Oyster Cove Osprey Nest Update
Sorry for another long absence, but we’ve been packing and moving 23 years of accumulation from our place in Delaware; and we are now full-time residents of Oyster Cove!
What a LOT of work, but that hasn’t kept me from taking photos. Although it’s been well over a week since Hurricane Irene descended upon us, I wanted to post some photos of the ‘event’. As those know locally, we were issued a mandatory evacuation that Friday, to be out of the area by noon Saturday, due to concerns of heavy flooding. By that Friday evening, over 40 boats were anchored in Marshy Creek, with hopes they could ride out and survive the winds and driving rain.
That evening, the day shut down with a lovely sunset and calm waters. What approaching hurricane??
Saturday morning we awoke to cloudy skies, wind, and the beginning of the heavy rains. More boats continued to anchor in Marshy Creek.
After boarding up windows, moved and secured items, we departed and hoped for the best. When we returned noonish on Sunday, we found our area and our osprey nest had survived! The boats in Marshy Creek didn’t do too bad either, there were nine that ended up to shore but none seemed swamped.
Within an hour of returning, an adult male osprey landed on our nest. He didn’t stay long; but it was a great feel-good sighting!
Shortly thereafter, the skies began to clear. Here’s a couple photos showing the edge of the hurricane as the end of it passed and continued its onslaught north.
As the days passed, a lone osprey would fly by, but it did seem eerie that most were gone. The following Labor Day weekend, we boated through the Kent Narrows to Rock Hall, then back south down through Prospect Bay and the Miles and Wye Rivers. Some nests were completely gone on the channel markers. But there are a few osprey still around, including a sighting of two chicks.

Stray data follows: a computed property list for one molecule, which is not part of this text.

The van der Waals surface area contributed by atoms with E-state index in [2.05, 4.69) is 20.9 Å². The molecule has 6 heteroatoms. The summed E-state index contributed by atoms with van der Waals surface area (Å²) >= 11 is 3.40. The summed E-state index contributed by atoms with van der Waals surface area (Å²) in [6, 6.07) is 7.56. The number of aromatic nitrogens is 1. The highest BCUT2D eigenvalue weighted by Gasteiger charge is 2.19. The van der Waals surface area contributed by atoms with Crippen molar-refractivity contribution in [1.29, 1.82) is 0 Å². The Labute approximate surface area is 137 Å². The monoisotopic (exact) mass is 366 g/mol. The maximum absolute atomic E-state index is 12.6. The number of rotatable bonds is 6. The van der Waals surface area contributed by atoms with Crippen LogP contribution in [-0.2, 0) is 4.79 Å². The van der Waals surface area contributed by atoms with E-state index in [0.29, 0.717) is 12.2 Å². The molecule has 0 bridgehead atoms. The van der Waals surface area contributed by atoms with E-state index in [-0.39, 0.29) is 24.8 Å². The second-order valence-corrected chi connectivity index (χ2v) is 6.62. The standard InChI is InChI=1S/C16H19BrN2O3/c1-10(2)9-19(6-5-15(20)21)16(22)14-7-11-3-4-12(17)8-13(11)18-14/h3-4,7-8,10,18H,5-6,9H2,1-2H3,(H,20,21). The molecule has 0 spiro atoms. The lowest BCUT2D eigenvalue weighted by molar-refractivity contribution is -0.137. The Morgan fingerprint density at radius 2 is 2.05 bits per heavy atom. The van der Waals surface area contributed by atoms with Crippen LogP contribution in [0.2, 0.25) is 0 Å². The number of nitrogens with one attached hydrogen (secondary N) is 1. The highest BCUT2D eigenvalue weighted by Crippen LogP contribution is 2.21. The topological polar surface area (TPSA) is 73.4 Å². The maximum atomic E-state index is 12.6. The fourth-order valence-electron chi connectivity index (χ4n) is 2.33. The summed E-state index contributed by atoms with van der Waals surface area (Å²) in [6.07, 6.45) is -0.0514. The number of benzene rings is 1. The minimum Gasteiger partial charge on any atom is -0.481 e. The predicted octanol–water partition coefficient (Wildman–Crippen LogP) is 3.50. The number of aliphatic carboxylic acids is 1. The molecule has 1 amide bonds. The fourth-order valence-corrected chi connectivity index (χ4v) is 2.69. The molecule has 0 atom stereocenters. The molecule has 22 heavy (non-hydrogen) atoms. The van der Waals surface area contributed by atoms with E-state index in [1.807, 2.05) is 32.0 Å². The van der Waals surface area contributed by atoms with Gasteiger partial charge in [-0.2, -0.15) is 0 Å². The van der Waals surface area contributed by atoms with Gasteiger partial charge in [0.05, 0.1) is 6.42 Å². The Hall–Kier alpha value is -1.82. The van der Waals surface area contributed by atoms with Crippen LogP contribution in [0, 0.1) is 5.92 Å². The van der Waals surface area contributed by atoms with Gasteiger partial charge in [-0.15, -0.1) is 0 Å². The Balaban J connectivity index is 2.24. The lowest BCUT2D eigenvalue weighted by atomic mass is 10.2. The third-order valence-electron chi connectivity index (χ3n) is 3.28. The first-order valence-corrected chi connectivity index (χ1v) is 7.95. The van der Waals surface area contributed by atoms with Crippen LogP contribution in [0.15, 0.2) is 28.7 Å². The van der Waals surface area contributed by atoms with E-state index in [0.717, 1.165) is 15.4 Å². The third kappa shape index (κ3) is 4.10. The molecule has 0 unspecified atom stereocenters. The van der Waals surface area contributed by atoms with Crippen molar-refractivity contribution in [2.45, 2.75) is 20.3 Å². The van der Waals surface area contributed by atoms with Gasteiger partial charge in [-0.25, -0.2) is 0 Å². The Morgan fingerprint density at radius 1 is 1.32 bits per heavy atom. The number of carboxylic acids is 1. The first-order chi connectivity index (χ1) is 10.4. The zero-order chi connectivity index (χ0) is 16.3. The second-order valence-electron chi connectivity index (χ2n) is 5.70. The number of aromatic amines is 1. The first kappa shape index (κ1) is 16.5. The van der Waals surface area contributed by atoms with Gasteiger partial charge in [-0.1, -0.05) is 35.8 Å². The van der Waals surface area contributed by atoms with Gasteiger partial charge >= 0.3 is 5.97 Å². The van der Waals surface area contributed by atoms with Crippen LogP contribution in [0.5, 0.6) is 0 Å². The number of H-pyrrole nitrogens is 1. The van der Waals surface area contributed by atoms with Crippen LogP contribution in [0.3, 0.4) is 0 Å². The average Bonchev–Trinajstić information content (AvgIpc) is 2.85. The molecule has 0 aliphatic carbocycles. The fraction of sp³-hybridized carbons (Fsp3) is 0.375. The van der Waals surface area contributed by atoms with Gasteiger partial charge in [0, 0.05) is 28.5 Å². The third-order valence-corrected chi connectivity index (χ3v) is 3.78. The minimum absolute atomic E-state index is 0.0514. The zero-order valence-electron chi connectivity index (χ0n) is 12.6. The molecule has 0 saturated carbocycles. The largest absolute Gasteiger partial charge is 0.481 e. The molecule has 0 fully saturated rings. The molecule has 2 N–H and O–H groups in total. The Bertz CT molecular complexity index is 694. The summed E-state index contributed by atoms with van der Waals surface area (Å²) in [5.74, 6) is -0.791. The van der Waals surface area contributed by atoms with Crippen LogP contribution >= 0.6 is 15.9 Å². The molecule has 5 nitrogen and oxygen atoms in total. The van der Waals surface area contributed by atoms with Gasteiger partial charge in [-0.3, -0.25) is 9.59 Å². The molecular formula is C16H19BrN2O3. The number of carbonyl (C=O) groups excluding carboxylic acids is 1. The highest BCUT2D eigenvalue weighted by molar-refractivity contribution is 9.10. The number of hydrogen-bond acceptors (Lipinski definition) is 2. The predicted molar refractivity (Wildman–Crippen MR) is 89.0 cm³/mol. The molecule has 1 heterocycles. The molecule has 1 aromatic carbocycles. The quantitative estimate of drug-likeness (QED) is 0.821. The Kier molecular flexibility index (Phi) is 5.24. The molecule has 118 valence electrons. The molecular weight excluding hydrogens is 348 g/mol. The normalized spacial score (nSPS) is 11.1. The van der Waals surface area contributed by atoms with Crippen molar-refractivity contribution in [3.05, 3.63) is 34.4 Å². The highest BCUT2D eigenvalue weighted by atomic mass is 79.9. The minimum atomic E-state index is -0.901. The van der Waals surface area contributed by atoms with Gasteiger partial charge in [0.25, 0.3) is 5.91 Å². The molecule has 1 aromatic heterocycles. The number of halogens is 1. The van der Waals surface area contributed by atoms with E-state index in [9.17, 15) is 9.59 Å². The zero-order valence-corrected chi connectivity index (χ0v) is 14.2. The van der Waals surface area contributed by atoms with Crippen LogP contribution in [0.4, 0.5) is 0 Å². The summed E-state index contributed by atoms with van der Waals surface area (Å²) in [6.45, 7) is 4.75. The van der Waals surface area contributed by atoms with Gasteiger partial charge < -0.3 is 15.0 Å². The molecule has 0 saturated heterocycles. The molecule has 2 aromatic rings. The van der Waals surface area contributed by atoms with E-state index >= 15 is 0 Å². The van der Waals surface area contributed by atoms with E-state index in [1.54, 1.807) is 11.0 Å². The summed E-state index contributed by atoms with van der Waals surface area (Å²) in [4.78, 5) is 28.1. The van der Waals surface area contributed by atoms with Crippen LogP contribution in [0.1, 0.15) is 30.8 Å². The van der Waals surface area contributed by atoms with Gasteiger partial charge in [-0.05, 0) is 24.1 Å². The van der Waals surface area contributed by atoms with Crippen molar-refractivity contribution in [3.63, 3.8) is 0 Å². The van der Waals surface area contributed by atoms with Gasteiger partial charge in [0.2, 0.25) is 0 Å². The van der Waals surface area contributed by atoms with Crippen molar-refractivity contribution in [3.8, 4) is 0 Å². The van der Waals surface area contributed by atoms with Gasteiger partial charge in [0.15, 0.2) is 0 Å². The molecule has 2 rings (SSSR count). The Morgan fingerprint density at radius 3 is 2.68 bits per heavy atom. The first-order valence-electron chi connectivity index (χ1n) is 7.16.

Along the Wye River, I sighted a few osprey as well, but there were definitely not as many as a week or so prior. Of course, it’s migration time so that and the hurricane both are the reason for a low count. One thing that is exciting, when the osprey migrate out of the area, we begin to see eagles more often. They begin their nest preparation in the fall for the upcoming breeding season; the female eagle will lay her eggs sometime from late January to March. And it was just the case, upon entering the Wye River, we immediately saw 5 eagles. Photos 2 and 3 are of an immature bald eagle, about 2-4 years old. They don’t obtain their distinctive white head and tail until they are about 5 years old. An eagle lives on average about 15 years but have been known to live as long as 30 years.
Since last weekend, I’ve seen an eagle in our osprey nest area, crossing the Narrows and heading towards CBEC. So as you watch our osprey depart for the season during the next few weeks (we will have transients come through from the New York and New England States as late as October or possibly November), you’ll be seeing the eagles and waterfowl begin to descend rapidly into our area. Helps beat the osprey blues til they return next Spring! 🙂
We already have a Great Blue Heron that has been enjoying the base of the osprey nest for some fishing several evenings this week. Two nights ago he was getting quite wet from the rains and although he tried and tried, he just couldn’t shake enough off; he decided to take flight to find a possibly dryer spot.
I don’t blame him, we are all having a hard time trying to stay dry from the continuous rains. Until next time, keep dry!